There are a handful of people in a football program who are very excited about having an abundance of talented wide receivers. Obviously the quarterback and the position coach enjoy having a number of targets to put out on the field and throw two. But maybe just behind them is the defensive backs coach, who knows he could be just a position switch away from getting his hands on his next great cornerback.
Position switches from wide receiver to cornerback don’t always work, and sometimes they’re made simply to add a practice body in the form of a player who wasn’t going to see the field anyway. But defensive back coaches love working with former wide receivers who bring elite athleticism and ball skills to a position they understand from the opposite side.
USC might just have the makings of a great position switch story going right now, in former wide receiver and second-year player Joshua Jackson Jr.
Jackson came to USC in the 2020 recruiting class as a three-star wide receiver and had a strong opening day of spring ball at the position. But Jackson didn’t see action in a game this past fall, as fellow true freshman Gary Bryant Jr. took on a more active role there as the season went along.
There was a discussion between the coaches and Jackson during last season about switching to cornerback — a spot where USC coaches didn’t like their numbers. Defensive coordinator Todd Orlando said the key to the whole experiment was Jackson fully buying into the idea.
“That’s always the player’s choice,” Orlando said of switching positions. “As a coach, the one thing you don’t want to do is force [a position switch] upon somebody. And when you sit down and look at him eye to eye, you get a sense of whether they’re committed to it or they’re just doing it because they want to be a good team guy.”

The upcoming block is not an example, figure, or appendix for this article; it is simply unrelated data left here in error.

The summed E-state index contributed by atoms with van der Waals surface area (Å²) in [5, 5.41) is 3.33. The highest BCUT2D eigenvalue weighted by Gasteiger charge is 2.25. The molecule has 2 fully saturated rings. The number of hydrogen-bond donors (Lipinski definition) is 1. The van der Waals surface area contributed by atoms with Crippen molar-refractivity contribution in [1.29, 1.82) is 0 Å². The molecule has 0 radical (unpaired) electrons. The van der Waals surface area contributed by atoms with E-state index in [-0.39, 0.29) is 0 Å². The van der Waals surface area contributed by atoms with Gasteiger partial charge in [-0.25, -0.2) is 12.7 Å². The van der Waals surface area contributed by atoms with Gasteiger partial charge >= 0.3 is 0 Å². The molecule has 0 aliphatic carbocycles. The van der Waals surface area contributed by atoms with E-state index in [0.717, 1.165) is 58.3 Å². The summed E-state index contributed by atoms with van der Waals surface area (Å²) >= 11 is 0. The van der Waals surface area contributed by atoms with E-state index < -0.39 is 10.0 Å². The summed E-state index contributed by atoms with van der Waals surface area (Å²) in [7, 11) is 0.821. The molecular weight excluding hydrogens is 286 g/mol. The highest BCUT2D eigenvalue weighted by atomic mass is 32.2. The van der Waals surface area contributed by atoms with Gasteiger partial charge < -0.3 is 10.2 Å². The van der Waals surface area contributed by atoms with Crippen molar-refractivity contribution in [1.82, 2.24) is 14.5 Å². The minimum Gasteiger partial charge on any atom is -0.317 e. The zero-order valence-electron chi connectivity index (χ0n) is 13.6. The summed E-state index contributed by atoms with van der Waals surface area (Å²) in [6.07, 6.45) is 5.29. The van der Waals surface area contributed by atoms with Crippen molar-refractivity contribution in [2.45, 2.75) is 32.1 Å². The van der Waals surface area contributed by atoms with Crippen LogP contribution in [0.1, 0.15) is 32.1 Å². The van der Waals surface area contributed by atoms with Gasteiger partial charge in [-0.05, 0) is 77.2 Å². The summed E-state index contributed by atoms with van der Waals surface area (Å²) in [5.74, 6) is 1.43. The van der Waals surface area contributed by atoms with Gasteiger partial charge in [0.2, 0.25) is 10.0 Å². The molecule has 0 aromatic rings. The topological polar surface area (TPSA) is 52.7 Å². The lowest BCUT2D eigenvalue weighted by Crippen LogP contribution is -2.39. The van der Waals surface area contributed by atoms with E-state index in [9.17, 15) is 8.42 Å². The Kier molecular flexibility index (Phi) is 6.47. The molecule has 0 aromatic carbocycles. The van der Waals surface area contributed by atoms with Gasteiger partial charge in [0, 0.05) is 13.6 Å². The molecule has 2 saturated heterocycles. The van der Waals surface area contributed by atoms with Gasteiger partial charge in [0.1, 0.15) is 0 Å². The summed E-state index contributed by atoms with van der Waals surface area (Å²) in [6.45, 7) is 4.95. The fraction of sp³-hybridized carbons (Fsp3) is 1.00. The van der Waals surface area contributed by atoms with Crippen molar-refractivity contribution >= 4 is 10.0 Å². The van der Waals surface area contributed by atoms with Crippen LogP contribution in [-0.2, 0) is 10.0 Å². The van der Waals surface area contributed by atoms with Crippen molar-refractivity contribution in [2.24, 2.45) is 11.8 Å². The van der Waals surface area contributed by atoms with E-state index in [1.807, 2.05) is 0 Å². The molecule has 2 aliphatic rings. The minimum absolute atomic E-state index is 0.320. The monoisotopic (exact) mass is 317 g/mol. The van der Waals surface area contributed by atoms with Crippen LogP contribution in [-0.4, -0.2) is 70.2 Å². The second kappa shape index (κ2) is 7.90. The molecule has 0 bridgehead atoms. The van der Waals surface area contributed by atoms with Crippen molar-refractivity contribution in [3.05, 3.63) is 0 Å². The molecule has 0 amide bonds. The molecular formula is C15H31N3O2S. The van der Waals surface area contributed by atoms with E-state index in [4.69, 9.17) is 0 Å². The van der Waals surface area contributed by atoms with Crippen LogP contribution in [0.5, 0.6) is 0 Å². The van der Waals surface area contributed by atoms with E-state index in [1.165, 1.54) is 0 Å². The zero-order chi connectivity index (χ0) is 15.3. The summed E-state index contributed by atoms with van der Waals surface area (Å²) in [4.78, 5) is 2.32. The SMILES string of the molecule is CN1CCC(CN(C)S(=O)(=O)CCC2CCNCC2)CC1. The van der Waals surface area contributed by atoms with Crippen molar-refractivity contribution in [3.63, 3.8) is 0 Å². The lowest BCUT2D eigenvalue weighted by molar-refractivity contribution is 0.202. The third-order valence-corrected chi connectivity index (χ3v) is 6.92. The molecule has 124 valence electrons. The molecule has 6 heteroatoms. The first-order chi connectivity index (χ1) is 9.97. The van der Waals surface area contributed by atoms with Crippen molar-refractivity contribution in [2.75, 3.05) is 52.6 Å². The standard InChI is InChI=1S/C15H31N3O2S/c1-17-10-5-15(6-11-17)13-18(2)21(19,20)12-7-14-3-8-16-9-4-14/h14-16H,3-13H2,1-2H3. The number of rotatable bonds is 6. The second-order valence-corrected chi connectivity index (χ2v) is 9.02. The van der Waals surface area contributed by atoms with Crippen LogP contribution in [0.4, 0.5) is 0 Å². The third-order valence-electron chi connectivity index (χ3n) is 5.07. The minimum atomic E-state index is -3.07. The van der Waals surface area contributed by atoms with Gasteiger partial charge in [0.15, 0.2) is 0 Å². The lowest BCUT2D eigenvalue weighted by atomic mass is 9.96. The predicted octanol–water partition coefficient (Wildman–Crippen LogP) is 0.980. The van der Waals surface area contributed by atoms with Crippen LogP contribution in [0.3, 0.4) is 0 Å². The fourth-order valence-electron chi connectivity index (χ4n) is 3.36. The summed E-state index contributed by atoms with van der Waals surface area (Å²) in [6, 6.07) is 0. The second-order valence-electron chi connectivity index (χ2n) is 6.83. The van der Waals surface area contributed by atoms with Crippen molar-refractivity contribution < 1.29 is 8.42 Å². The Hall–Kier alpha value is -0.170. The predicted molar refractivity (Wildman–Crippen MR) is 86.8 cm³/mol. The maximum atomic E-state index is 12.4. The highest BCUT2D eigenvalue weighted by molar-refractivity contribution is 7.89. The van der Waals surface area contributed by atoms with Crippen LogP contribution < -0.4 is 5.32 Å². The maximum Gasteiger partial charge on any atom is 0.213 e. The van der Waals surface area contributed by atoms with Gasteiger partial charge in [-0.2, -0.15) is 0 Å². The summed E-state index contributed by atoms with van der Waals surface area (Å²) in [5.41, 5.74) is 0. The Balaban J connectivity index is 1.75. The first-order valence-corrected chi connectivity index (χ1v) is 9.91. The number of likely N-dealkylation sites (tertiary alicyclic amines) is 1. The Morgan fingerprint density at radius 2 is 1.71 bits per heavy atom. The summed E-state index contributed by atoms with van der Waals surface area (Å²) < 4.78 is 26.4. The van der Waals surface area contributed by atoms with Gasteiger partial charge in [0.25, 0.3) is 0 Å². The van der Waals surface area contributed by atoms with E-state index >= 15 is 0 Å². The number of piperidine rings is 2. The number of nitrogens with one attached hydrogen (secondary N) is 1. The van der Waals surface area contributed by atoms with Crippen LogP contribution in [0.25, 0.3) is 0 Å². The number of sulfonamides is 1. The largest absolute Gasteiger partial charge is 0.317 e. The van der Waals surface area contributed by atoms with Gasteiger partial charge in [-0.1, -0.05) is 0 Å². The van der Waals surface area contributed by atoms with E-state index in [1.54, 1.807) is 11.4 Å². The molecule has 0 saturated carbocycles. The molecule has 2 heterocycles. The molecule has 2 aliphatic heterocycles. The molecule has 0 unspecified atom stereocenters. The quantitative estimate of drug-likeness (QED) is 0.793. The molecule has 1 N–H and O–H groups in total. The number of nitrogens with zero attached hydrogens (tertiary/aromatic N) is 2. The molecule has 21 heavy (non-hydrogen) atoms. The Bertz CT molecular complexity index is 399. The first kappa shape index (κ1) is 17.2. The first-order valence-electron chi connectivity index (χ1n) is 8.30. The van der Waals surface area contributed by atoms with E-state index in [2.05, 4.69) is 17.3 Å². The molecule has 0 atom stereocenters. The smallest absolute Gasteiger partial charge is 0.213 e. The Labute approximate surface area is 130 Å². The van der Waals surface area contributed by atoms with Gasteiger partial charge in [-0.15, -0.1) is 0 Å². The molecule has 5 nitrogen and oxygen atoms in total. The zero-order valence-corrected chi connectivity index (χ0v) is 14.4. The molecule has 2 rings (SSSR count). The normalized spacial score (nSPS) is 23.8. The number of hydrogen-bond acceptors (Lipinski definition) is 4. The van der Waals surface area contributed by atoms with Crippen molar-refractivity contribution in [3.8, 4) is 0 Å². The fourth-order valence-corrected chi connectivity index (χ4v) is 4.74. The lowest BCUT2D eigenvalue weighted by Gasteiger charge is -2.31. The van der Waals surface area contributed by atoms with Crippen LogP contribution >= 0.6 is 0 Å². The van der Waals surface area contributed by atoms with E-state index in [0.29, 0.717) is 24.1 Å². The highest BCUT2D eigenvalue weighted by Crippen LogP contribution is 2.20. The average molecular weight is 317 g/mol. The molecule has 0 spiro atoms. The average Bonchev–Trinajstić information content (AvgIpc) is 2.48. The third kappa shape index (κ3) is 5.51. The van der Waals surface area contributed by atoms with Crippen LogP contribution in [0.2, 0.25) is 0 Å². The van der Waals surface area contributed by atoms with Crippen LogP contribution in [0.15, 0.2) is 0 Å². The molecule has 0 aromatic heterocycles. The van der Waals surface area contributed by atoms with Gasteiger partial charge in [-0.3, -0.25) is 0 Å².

Orlando said he could tell Jackson was committed to it. Through this past off-season, and the very early stages of spring ball, that’s held true, and the USC program might be better for it. Now, a 6-foot-1, 185-pound cornerback, Jackson could be a key contributor on that side of the ball down the line.
Finding elite cornerbacks is not as easy as finding wide receivers who can plug into the college game right away, and there’s a reason that high school trainers plead with recruits to give up being a good wide receiver for a chance to be a great cornerback. Orlando said it became evident fairly quickly that they might have something there with Jackson.
“When he went out and started doing one-on-ones, or more importantly, when [Donte Williams] started taking him through individual drills, he just had natural movements for the position. And then obviously when you get a guy that skillful with the football, that’s a huge advantage.”
USC took part in Tuesday’s spring ball opening practice without returning starter Chris Steele on the field, which allowed some of the other cornerbacks to get some extra run. Jackson was called on quite a bit and responded extremely well. He had several pass deflections — one on a deep ball where he displayed perfect timing to go up and knock it away — and registered a sack after coming in off the edge.
It’s unlikely that Jackson will be absolutely needed this season, as USC returns Steele and Isaac Taylor-Stuart outside, has a few reserve cornerbacks in Jayden Williams, Adonis Otey and Dorian Hewett, and will add a highly-ranked pair of prospects this fall, in Ceyair Wright and Prophet Brown. But there’s nothing that says he can’t push his way onto the field. And if Tuesday’s practice is only the beginning of what he can do at cornerback, Jackson might be on track to see the field sooner rather than later in his USC career.
“We’re excited,” Orlando said. “I can tell you this. I’m really, really excited about him and when Donte gets a chance to really show him the finer parts of the position, I think he’s going to be damn good.”